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Title: Fusion energy in an inertial electrostatic confinement device using a magnetically shielded grid

Abstract

Theory for a gridded inertial electrostatic confinement (IEC) fusion system is presented, which shows a net energy gain is possible if the grid is magnetically shielded from ion impact. A simplified grid geometry is studied, consisting of two negatively biased coaxial current-carrying rings, oriented such that their opposing magnetic fields produce a spindle cusp. Our analysis indicates that better than break-even performance is possible even in a deuterium-deuterium system at bench-top scales. The proposed device has the unusual property that it can avoid both the cusp losses of traditional magnetic fusion systems and the grid losses of traditional IEC configurations.

Authors:
; ;  [1]
  1. School of Physics, The University of Sydney, Sydney, New South Whales 2006 (Australia)
Publication Date:
OSTI Identifier:
22486442
Resource Type:
Journal Article
Resource Relation:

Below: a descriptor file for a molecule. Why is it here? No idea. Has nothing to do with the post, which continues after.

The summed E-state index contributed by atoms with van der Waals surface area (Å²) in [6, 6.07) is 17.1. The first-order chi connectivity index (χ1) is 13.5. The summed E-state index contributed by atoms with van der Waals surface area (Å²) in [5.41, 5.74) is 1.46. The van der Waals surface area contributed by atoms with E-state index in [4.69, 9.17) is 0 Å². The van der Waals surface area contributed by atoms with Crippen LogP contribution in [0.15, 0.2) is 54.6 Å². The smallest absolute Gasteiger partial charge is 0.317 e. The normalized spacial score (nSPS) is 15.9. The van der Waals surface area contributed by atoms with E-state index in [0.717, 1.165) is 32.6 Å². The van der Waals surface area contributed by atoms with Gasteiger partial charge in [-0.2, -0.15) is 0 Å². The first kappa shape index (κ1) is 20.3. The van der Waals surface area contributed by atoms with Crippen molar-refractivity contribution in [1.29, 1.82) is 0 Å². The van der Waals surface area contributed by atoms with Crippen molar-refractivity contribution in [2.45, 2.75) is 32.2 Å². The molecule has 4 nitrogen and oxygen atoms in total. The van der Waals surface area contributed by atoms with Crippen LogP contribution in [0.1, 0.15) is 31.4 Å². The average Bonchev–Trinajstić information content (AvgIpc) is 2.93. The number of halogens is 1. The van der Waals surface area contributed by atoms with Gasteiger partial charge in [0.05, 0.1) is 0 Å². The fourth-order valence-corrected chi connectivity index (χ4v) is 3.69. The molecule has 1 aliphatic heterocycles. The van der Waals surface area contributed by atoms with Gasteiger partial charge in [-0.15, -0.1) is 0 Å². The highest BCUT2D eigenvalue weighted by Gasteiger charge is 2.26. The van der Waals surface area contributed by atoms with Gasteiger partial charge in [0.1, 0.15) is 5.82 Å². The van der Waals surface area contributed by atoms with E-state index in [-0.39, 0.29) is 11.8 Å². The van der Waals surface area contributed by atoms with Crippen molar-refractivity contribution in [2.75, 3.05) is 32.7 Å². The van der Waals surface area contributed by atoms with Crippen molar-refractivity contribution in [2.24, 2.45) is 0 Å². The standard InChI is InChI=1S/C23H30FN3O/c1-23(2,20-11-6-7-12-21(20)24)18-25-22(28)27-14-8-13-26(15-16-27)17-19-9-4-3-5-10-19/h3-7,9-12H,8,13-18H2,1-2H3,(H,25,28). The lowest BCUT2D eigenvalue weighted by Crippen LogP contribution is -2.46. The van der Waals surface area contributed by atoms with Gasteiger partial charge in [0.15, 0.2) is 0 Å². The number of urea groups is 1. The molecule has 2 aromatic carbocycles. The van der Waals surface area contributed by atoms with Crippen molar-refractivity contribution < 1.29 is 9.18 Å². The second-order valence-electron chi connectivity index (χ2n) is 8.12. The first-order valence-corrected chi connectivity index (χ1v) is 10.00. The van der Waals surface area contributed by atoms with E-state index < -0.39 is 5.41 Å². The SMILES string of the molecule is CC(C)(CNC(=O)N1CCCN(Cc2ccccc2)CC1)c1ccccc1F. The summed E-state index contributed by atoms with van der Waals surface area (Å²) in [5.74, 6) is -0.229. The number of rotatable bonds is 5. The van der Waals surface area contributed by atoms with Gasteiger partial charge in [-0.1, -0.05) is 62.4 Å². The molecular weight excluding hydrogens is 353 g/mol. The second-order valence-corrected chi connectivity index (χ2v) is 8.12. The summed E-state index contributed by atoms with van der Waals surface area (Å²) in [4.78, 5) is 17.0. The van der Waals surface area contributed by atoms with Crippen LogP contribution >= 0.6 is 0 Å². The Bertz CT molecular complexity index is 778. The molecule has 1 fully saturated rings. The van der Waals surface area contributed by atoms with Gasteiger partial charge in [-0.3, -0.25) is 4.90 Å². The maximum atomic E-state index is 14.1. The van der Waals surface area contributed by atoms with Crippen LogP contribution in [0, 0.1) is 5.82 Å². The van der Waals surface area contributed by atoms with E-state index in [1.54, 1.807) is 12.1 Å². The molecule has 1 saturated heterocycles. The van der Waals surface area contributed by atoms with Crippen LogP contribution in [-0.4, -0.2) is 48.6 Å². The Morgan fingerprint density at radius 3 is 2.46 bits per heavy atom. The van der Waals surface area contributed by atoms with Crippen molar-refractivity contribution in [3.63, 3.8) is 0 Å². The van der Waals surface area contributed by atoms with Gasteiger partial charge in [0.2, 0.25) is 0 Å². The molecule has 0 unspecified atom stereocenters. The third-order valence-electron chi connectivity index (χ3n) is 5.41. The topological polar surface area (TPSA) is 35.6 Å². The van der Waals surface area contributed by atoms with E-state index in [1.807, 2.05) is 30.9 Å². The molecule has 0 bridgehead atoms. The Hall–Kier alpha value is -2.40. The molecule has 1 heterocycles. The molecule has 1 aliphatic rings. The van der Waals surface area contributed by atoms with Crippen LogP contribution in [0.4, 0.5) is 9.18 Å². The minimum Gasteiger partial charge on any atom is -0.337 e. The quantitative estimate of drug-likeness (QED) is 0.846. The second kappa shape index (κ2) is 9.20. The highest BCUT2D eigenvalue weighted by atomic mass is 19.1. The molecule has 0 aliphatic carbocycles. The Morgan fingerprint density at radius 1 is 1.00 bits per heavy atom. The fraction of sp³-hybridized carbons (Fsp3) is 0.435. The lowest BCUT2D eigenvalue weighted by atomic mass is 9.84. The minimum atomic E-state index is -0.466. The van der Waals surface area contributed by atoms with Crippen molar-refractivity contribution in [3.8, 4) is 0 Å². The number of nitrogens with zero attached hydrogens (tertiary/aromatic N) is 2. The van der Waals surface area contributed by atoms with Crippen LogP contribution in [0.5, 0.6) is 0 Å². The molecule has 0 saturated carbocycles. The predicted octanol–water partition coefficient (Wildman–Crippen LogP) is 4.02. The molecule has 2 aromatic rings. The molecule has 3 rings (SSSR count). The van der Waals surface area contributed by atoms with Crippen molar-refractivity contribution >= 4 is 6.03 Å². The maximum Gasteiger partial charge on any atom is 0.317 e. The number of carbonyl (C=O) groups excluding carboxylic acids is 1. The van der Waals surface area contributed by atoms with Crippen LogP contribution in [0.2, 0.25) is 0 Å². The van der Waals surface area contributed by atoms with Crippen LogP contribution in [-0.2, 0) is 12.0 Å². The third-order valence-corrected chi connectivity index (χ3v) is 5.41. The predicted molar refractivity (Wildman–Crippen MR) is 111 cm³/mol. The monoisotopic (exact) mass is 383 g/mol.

Journal Name: Physics of Plasmas; Journal Volume: 22; Journal Issue: 10; Other Information: (c) 2015 AIP Publishing LLC; Country of input: International Atomic Energy Agency (IAEA)
Country of Publication:
United States
Language:
English
Subject:
70 PLASMA PHYSICS AND FUSION TECHNOLOGY; CUSPED GEOMETRIES; DEUTERON REACTIONS; GRIDS; INERTIAL CONFINEMENT; IONS; MAGNETIC FIELDS; MAGNETIC SHIELDING; NET ENERGY; THERMONUCLEAR REACTORS

Citation Formats

Hedditch, John, E-mail: john.hedditch@sydney.edu.au, Bowden-Reid, Richard, E-mail: rbow3948@physics.usyd.edu.au, and Khachan, Joe, E-mail: joe.khachan@sydney.edu.au. Fusion energy in an inertial electrostatic confinement device using a magnetically shielded grid. United States: N. p., 2015. Web. doi:10.1063/1.4933213.